AUSTRALIAN TAX STRUCTURE TO BLAME
NOT THE MULTINATIONALS!
The world has changed significantly over the last 15 years and unfortunately Australia’s tax structure is not well suited to the global economy. I’m talking about the big multinational companies that people believe aren’t paying their fair share.
The media and some of our politicians are saying we should “name and shame” these companies and that the ATO and the Government should release the details of who they have investigated. The media and these very politicians need to understand what they are talking about before they comment. If these companies were doing something illegal I’m sure they would be named, but the fact is they are acting within the current tax law.
It’s not just Australia that is dealing with these issues, but most of the western world. The biggest issue is that technology allows us to do business anywhere in the world, so who has the right to tax that income? I could be providing you taxation services from Singapore, hence paying a much lower rate of tax. It’s the same for Google, Facebook and many other companies that provide services to Australians, but have no need to be based in the country to do so.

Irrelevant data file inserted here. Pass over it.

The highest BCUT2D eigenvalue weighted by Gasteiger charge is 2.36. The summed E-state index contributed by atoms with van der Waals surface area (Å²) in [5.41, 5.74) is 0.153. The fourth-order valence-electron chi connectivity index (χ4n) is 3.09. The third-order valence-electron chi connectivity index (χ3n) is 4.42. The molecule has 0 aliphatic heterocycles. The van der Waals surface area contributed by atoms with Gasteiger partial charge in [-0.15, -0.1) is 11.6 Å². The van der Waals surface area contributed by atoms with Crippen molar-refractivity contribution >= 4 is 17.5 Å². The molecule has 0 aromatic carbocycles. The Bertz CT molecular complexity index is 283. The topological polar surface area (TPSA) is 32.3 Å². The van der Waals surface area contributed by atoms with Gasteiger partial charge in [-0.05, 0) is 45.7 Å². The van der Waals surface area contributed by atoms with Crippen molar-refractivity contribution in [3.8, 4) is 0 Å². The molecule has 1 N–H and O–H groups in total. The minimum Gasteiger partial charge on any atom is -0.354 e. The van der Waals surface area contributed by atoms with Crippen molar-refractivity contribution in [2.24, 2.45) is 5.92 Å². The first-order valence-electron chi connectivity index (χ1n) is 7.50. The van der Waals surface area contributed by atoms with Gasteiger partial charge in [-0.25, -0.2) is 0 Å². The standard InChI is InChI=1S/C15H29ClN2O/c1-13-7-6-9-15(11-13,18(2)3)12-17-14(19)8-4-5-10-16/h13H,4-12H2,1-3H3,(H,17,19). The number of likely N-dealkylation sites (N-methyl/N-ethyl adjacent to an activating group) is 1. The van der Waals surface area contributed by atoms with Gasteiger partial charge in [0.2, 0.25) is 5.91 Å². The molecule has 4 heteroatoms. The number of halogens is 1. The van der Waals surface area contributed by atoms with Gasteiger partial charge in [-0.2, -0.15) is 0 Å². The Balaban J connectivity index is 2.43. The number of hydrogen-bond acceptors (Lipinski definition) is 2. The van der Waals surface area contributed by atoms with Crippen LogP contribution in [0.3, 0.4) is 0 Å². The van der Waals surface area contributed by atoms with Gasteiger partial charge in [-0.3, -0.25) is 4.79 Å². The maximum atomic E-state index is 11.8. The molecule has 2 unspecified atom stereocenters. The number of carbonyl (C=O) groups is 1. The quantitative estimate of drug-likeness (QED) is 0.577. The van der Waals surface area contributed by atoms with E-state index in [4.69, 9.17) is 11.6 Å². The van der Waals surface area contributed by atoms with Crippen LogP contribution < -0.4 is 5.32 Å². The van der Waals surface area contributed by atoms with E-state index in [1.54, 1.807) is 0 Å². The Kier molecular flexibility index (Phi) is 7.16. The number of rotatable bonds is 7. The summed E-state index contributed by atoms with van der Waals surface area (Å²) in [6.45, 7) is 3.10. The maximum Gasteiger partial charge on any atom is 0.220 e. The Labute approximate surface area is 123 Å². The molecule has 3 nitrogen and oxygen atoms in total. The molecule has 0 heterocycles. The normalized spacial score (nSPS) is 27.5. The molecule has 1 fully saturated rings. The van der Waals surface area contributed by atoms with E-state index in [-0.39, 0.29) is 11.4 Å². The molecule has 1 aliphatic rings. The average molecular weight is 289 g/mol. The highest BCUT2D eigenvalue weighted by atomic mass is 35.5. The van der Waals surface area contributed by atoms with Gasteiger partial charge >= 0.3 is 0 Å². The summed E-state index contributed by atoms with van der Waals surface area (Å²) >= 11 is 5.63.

You also need to remember that countries compete based on tax rates. What would Singapore be without its low corporate tax rates? Monaco, Switzerland, etc.? They would lose their main attraction. Australia’s relatively high company tax rate and transaction duties need to be reformed to incentivise multinationals to do business with Australia.
There are calls for Australians to boycott doing business with those companies which engage in tax minimization strategies. Companies like Apple, Amazon, IKEA, Newscorp, all our big miners and nearly every multinational you can think of. Can you imagine the economic impact if we stopped doing business with them? I think we are better off with them than without!
Going forward the OECD has introduced the new transfer pricing documentation standards which the Australian government, along with other members of the OECD, will begin to implement from the start of 2016. This will give the ATO “a global picture of how multinational companies operate”. The penalty regime for tax avoidance has also been doubled.
So the Government, along with other Governments in the OECD and G20, are taking action to get their fair share, but it’s going to take some time for them to firstly work out “how they operate” and then subsequently introduce a law to tax profits in line with sales per country using a method that all countries are happy with.
I’m sure the big multinationals will work out another tax minimization strategy by the time these laws are enacted!
DIRECTOR – OPTIMA PARTNERS